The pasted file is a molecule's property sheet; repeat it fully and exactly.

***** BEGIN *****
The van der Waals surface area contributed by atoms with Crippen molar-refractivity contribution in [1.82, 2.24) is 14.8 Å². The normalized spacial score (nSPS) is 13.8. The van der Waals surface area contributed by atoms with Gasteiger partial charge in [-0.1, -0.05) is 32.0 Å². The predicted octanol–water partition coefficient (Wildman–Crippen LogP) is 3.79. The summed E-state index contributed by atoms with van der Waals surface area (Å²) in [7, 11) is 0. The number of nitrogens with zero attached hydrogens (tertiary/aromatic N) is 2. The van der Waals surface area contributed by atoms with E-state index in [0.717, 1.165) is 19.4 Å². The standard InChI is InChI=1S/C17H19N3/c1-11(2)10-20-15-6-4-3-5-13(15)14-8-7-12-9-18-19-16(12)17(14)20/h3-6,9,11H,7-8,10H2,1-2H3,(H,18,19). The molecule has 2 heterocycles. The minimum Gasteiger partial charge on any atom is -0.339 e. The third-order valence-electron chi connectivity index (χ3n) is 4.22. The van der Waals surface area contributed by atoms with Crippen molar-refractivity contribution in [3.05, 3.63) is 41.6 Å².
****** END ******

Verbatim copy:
The van der Waals surface area contributed by atoms with Crippen molar-refractivity contribution in [1.82, 2.24) is 14.8 Å². The normalized spacial score (nSPS) is 13.8. The van der Waals surface area contributed by atoms with Gasteiger partial charge in [-0.1, -0.05) is 32.0 Å². The predicted octanol–water partition coefficient (Wildman–Crippen LogP) is 3.79. The summed E-state index contributed by atoms with van der Waals surface area (Å²) in [7, 11) is 0. The number of nitrogens with zero attached hydrogens (tertiary/aromatic N) is 2. The van der Waals surface area contributed by atoms with E-state index in [0.717, 1.165) is 19.4 Å². The standard InChI is InChI=1S/C17H19N3/c1-11(2)10-20-15-6-4-3-5-13(15)14-8-7-12-9-18-19-16(12)17(14)20/h3-6,9,11H,7-8,10H2,1-2H3,(H,18,19). The molecule has 2 heterocycles. The minimum Gasteiger partial charge on any atom is -0.339 e. The third-order valence-electron chi connectivity index (χ3n) is 4.22. The van der Waals surface area contributed by atoms with Crippen molar-refractivity contribution in [3.05, 3.63) is 41.6 Å².